Mobile computing and communications are supposed to be about convenience, immediacy, and location. But while smartphones and tablets may be able to pinpoint location using GPS or even triangulation of cell tower or Wi-Fi signals, GIS is the technology that really makes location valuable. That is one reason why people with GIS degrees should find the booming mobile industry a welcoming one.
The importance of location to mobile is nothing new. Even in the 1990s, pundits spoke of mobile commerce, which was supposed to let companies market to consumers based on the latter’s locations. Drive near a coffee shop and you were supposed to receive a texted coupon for that very business.
Although the attempts were limited at the time, the ability to integrate location with mobile data and services has exploded. Dr. Ruizhi Chen, a professor at Texas A&M University-Corpus Christi, is developing “smart geospatial applications.” Location and its context can inform how technology should work.
One example would be the smartphone of someone driving a car automatically responding to inbound calls to indicate when the driver would be able to telephone back. A navigation program like Google Maps can receive alerts of traffic jams and offer alternative routes to the driver. Or the location could change the way surrounding technology works, using wireless communications. On leaving a so-called smarthouse, thermostats could automatically reset the temperature to save money until the owner again comes within some pre-determined radius of the dwelling, rather than depending on the strict instructions of a timer.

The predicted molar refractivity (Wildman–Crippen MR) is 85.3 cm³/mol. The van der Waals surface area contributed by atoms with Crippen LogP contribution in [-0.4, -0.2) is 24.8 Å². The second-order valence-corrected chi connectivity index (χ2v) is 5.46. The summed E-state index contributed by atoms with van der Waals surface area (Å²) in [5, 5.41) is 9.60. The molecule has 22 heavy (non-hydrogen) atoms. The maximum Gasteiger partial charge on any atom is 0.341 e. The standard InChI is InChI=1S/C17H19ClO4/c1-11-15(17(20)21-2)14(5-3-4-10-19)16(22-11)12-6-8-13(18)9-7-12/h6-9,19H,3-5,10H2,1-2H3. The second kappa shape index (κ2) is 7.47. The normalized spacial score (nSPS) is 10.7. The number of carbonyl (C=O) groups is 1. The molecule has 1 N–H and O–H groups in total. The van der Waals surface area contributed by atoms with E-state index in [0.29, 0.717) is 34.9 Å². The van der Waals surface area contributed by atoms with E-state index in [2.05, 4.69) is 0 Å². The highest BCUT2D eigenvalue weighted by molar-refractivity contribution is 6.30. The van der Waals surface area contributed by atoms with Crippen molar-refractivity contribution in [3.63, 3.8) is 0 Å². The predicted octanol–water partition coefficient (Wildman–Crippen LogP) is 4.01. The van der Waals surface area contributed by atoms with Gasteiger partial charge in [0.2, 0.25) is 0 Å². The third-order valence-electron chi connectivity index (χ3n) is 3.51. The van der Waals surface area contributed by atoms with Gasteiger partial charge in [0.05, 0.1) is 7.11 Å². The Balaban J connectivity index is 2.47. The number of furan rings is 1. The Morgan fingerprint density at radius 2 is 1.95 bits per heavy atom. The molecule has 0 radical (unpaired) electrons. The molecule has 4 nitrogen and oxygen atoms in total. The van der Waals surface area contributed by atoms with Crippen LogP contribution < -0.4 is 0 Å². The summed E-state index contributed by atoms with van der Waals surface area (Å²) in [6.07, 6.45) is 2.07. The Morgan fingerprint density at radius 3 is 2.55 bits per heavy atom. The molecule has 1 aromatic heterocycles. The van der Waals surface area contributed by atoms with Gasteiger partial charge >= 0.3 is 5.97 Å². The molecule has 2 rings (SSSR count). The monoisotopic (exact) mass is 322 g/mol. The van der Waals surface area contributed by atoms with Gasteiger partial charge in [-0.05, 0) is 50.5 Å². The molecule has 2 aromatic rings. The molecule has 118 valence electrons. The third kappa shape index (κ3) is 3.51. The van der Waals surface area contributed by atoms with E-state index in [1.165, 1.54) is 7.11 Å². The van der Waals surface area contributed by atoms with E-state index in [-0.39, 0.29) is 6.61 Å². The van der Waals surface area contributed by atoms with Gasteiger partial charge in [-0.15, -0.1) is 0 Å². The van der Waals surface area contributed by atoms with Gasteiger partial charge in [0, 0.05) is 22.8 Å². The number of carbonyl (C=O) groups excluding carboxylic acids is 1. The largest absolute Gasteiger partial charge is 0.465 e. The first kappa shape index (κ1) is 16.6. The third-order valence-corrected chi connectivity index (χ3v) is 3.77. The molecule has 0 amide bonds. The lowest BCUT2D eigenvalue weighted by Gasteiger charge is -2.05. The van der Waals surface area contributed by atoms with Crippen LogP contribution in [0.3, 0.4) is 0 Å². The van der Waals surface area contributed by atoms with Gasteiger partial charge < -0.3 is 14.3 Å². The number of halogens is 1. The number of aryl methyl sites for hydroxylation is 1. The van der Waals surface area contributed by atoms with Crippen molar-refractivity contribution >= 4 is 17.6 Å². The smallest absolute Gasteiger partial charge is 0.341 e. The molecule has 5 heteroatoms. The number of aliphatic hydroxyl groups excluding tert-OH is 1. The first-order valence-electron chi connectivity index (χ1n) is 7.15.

Another example is the Android app called Valet. The software recognizes when someone has parked his or her car and makes note of the location. Drivers can get walking directions back to the vehicle and also receive alerts when near the time limit of a parking meter.
On one hand an extension of what GIS has done for decades, making mobile devices location-aware requires some different thinking. Geospatial technology has largely been applied to providing information that has a connection to location. Users might click on a map to get anything from customer demographic breakdowns for an area to terrain, environmental factors, and other aspects that would be important to a crew laying a pipeline.
Location-aware apps are more attuned to what someone needs to do, not what they need to know. The framework of information becomes a way to trigger actions, not as something important in and of itself. Although the approach will require a subtle shift on the part of GIS experts, it opens new career avenues and creates new ways to help people.